To communicate how coupons influence my purchasing decisions is not a simple task. In retrospect, the idea of coupon use is a great amenity. With the example of shows like Extreme Couponing, using coupons creates a concept that, not only, saves you money but, in addition, makes you money. While “extreme coupon” use is a good thing for some, it is awful for the shoppers and cashiers at the stores who have to deal with these coupon shoppers. Though, in another sense, it seems that coupons for online purchases are used and accepted universally.
Currently, it is very easy to access coupons for almost anything. Coupons are distributed to you in the mail, ads online, the newspaper, google searches, your cellphone, email, etc. The list is infinite; but is this really a good thing? How many coupons are we really using compared to the amount that an average person receives? My guess is that a lot of coupons are going to waste. Personally, I receive a variety of coupons that are useless to me in the mail. These coupons are usually for a store or restaurant that I will never use, nor do I know anyone who would. As an environmentalist, I usually recycle these but think of the amount of people receiving these coupons who are throwing them in the trash. This practice is very wasteful and something needs to be done to cut down these wasted coupons until they are no longer available by mail or print. As long as this waste persists, printed coupon advertisements will continue to be viewed as a negatively by me.
A note from us at I’m In: We agree with Alycia that coupons should never be a waste. Set deal alerts with us for your favorite stores so that you’re only getting coupons that you’ll use!
While the ease of obtaining these coupons has a negative connotation with me, the ease of coupon use is very convenient for others. This opportunity to save money is becoming very popular with many people; however, creating this accessibility of coupons is not always a positive result. The problem begins when these money saving opportunities becomes an obsession. There are certain semi-unspoken ethics to couponing that many people ignore. Countless numbers of coupon users hold up grocery lines every day to not only save money but to earn money. These people go into stores with big binders full of coupons that they want to abuse. A couple weeks ago, I witnessed a woman holding up a line at Target for 45 minutes just to save twenty cents on a toothbrush with an expired coupon. This is ridiculous.
This obsession is a huge problem and a headache for people on the outside of this trend. The number one complaint I hear from current grocery cashiers is how rude and uncooperative these routine coupon users are. Grocery stores need to take initiative with this and have a line specifically for these coupon users to not hold up the line for conventional shoppers. These coupon line clerks should have access to manager codes and special training to speed up the line when there is an error with a specific coupon.
The irritation that these coupon users cause to other shoppers and grocery store employees is not the only problem with this coupon trend. “Extreme couponing” is creating tons of waste. When the use of coupons creates a money saving opportunity, products are “bought” without any intention of using them. The system is abused. A lot of people do sell or donate these products to those who need them; but looking at the track record of just United States, waste is inevitable. These products end up in our landfills for no reason. It makes absolutely no sense that we can “afford” to waste these products when so many other people have nothing and are criticized for using government subsidies.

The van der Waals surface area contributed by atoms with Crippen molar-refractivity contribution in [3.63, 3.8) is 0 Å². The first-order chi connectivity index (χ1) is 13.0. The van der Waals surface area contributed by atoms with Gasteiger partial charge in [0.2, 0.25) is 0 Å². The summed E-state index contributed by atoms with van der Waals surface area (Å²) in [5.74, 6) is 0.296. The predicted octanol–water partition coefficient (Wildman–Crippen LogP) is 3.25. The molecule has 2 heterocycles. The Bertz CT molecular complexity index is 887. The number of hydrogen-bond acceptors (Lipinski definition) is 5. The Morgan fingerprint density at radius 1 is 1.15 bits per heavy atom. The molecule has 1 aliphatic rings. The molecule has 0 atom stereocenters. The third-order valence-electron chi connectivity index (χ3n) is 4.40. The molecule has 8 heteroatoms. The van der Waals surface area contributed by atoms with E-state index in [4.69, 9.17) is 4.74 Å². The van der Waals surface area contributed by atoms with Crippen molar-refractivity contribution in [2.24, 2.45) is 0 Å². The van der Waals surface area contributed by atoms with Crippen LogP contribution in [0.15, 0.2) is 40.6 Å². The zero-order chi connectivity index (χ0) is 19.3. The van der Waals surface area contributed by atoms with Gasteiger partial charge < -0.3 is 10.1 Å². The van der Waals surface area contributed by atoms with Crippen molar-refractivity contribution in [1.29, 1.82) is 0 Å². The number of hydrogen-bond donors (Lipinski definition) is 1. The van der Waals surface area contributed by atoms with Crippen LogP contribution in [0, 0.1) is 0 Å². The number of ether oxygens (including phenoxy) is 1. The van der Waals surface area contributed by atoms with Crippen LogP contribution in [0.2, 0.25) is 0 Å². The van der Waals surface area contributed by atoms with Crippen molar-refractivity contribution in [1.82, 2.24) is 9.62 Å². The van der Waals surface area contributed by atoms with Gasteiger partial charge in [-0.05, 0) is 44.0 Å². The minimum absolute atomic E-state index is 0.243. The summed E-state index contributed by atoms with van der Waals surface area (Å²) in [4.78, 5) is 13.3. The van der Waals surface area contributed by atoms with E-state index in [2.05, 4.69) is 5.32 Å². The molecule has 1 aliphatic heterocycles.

While these results of couponing highly impact my use of coupons at physical stores and businesses negatively, coupons offered on the internet for online shopping are very appealing to me. I definitely appreciate online coupons and use them often while making online purchases. This version of coupon use is very beneficial. With this type of coupon use, employees and conventional shoppers avoid irritation “extreme coupon” users bring and these online coupons reduce waste while saving online shoppers money. It seems very unlikely that routine coupon users would abuse this trend of using online coupons, especially when they have to deal with the headache of shipping and the difficulty of manipulating a real employee, as going through the automated system is not entertaining at all.
To conclude, I have very mixed feelings about coupon use, in general. The perk of saving money is always appealing but the obsession and abuse this brings is hardly worth the extra savings. Coupons should be used as a convenience to those who want them; while not acting an annoyance to those who do not or the grocery clerks who serve them. Online coupons save waste and keep coupon use at a minimal to where the shopping system is not being corrupted. Until the amount of waste and obsession over these coupons seize, I will continue to have mostly negative feelings about coupon use. This animosity toward coupons will continue to affect my decision to not frequently use these coupons.